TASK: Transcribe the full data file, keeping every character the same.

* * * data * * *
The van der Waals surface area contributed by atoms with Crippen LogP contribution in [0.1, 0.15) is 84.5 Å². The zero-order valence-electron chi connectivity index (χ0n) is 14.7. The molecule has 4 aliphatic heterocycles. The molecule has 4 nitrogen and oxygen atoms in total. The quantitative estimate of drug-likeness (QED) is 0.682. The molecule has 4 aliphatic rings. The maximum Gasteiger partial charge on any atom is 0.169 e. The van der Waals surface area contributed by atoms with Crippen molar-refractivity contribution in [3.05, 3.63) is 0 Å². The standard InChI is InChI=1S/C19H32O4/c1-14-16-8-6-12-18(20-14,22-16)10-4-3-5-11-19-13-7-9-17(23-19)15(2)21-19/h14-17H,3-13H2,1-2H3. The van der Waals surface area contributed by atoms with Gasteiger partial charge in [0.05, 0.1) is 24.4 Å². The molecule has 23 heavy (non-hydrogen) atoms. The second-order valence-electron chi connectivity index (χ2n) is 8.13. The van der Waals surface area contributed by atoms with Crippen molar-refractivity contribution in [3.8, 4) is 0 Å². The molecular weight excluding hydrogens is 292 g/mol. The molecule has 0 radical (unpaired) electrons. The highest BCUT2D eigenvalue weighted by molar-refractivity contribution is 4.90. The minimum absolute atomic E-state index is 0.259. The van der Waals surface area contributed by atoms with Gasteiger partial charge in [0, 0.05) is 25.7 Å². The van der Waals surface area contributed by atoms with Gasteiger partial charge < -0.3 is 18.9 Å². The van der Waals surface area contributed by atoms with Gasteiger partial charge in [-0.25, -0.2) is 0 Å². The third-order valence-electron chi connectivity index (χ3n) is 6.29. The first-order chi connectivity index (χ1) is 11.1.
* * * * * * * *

The van der Waals surface area contributed by atoms with Crippen LogP contribution in [0.1, 0.15) is 84.5 Å². The zero-order valence-electron chi connectivity index (χ0n) is 14.7. The molecule has 4 aliphatic heterocycles. The molecule has 4 nitrogen and oxygen atoms in total. The quantitative estimate of drug-likeness (QED) is 0.682. The molecule has 4 aliphatic rings. The maximum Gasteiger partial charge on any atom is 0.169 e. The van der Waals surface area contributed by atoms with Crippen molar-refractivity contribution in [3.05, 3.63) is 0 Å². The standard InChI is InChI=1S/C19H32O4/c1-14-16-8-6-12-18(20-14,22-16)10-4-3-5-11-19-13-7-9-17(23-19)15(2)21-19/h14-17H,3-13H2,1-2H3. The van der Waals surface area contributed by atoms with Gasteiger partial charge in [0.05, 0.1) is 24.4 Å². The molecule has 23 heavy (non-hydrogen) atoms. The second-order valence-electron chi connectivity index (χ2n) is 8.13. The van der Waals surface area contributed by atoms with Crippen molar-refractivity contribution in [3.8, 4) is 0 Å². The molecular weight excluding hydrogens is 292 g/mol. The molecule has 0 radical (unpaired) electrons. The highest BCUT2D eigenvalue weighted by molar-refractivity contribution is 4.90. The minimum absolute atomic E-state index is 0.259. The van der Waals surface area contributed by atoms with Gasteiger partial charge in [0, 0.05) is 25.7 Å². The van der Waals surface area contributed by atoms with Gasteiger partial charge < -0.3 is 18.9 Å². The van der Waals surface area contributed by atoms with Gasteiger partial charge in [-0.25, -0.2) is 0 Å². The third-order valence-electron chi connectivity index (χ3n) is 6.29. The first-order chi connectivity index (χ1) is 11.1.